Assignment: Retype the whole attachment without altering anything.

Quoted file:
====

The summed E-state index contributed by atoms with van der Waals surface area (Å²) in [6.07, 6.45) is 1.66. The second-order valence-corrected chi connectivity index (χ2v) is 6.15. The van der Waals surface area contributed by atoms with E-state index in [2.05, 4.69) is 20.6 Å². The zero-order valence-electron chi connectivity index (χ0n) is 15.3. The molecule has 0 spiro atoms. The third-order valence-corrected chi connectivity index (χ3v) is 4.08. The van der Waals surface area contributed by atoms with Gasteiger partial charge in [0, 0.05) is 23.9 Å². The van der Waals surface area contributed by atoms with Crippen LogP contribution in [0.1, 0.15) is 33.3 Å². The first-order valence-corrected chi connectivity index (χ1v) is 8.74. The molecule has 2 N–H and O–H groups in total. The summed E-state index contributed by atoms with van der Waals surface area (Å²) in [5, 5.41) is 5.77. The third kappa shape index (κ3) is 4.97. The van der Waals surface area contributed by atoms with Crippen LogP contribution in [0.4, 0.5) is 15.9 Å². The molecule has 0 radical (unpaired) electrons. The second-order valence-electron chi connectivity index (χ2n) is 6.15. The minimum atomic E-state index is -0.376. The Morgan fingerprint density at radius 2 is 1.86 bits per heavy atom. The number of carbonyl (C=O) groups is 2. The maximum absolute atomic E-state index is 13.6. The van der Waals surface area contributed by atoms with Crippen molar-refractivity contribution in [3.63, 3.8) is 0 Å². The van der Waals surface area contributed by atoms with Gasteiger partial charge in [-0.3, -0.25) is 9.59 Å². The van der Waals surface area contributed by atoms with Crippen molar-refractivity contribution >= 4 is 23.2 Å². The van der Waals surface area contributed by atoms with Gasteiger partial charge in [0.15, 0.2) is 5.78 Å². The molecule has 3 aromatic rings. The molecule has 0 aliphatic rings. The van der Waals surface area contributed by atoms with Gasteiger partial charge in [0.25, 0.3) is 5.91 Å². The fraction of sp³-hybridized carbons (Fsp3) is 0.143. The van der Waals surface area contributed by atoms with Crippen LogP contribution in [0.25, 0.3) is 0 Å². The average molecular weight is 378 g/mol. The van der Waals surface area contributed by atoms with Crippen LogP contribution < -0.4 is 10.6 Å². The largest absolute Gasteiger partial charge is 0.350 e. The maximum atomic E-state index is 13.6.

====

The summed E-state index contributed by atoms with van der Waals surface area (Å²) in [6.07, 6.45) is 1.66. The second-order valence-corrected chi connectivity index (χ2v) is 6.15. The van der Waals surface area contributed by atoms with E-state index in [2.05, 4.69) is 20.6 Å². The zero-order valence-electron chi connectivity index (χ0n) is 15.3. The molecule has 0 spiro atoms. The third-order valence-corrected chi connectivity index (χ3v) is 4.08. The van der Waals surface area contributed by atoms with Gasteiger partial charge in [0, 0.05) is 23.9 Å². The van der Waals surface area contributed by atoms with Crippen LogP contribution in [0.1, 0.15) is 33.3 Å². The first-order valence-corrected chi connectivity index (χ1v) is 8.74. The molecule has 2 N–H and O–H groups in total. The summed E-state index contributed by atoms with van der Waals surface area (Å²) in [5, 5.41) is 5.77. The third kappa shape index (κ3) is 4.97. The van der Waals surface area contributed by atoms with Crippen LogP contribution in [0.4, 0.5) is 15.9 Å². The molecule has 0 radical (unpaired) electrons. The second-order valence-electron chi connectivity index (χ2n) is 6.15. The minimum atomic E-state index is -0.376. The Morgan fingerprint density at radius 2 is 1.86 bits per heavy atom. The number of carbonyl (C=O) groups is 2. The maximum absolute atomic E-state index is 13.6. The van der Waals surface area contributed by atoms with Crippen molar-refractivity contribution in [3.63, 3.8) is 0 Å². The van der Waals surface area contributed by atoms with Gasteiger partial charge in [-0.3, -0.25) is 9.59 Å². The van der Waals surface area contributed by atoms with Crippen molar-refractivity contribution >= 4 is 23.2 Å². The van der Waals surface area contributed by atoms with Gasteiger partial charge in [0.15, 0.2) is 5.78 Å². The molecule has 3 aromatic rings. The molecule has 0 aliphatic rings. The van der Waals surface area contributed by atoms with Gasteiger partial charge in [0.25, 0.3) is 5.91 Å². The fraction of sp³-hybridized carbons (Fsp3) is 0.143. The van der Waals surface area contributed by atoms with Crippen LogP contribution in [0.25, 0.3) is 0 Å². The average molecular weight is 378 g/mol. The van der Waals surface area contributed by atoms with Crippen LogP contribution < -0.4 is 10.6 Å². The largest absolute Gasteiger partial charge is 0.350 e. The maximum atomic E-state index is 13.6.